Crowded Sibley Elementary has school board evaluating options

Published 8:50 pm Monday, April 1, 2019

A high student population at one elementary school in town had school administration and the school board examining options to cut down on crowding.

“Sibley is full,” Executive Director of Administrative Services Kathy Niebuhr said.

As of Monday, Sibley Elementary School had 431 students enrolled, Niebuhr said. Hawthorne had 419, Halverson 330 and Lakeview 339.

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Sibley also has the highest population of students who are open-enrolled there, with 32. Lakeview Elementary School has 17 students who are open-enrolled, where Halverson Elementary School has six and Hawthorne Elementary School just one. Students from Austin open-enroll to Hawthorne, Niebuhr said. Everyone else east of Albert Lea goes to Halverson, while most open enrollees from Alden and those from north of Clarks Grove attend Lakeview. Sibley’s open-enrolled students include those starting at the Lakeview boundary and moving west and south around to Highway 65. Niebuhr said the district has many more open-enrolled students from the west than the east.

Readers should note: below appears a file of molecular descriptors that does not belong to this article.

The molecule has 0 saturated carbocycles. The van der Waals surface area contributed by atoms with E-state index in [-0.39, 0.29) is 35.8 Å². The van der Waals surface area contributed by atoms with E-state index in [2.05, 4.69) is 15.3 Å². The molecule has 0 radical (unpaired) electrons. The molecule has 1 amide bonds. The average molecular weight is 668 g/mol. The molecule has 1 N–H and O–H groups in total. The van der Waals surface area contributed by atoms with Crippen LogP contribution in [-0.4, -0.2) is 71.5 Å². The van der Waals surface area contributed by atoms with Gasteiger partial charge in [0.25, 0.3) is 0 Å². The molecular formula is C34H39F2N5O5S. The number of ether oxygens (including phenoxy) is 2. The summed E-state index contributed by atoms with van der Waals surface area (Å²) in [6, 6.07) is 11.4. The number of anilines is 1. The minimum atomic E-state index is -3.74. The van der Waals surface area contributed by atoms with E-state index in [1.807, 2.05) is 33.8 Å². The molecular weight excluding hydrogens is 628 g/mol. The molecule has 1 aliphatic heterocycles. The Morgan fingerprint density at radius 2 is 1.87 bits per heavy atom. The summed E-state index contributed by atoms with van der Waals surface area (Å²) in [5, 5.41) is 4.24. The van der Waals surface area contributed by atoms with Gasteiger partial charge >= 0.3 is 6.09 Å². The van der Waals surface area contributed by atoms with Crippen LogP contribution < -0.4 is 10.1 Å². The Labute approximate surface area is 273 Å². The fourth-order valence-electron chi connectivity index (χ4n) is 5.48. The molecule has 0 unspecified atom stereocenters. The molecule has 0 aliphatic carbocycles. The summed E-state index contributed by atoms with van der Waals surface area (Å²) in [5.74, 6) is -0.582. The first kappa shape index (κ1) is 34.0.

Executive Director of Teaching and Learning Mary Jo Dorman said she had crowding concerns expressed from the Sibley art teacher, who teaches in different areas and brings her materials to that area on a cart, and principal Diane Schultz. For staff retention reasons, Dorman said the district needs to provide staff with the best opportunities to do their jobs for students.

It is also a conversation on equity in the district, Superintendent Mike Funk said.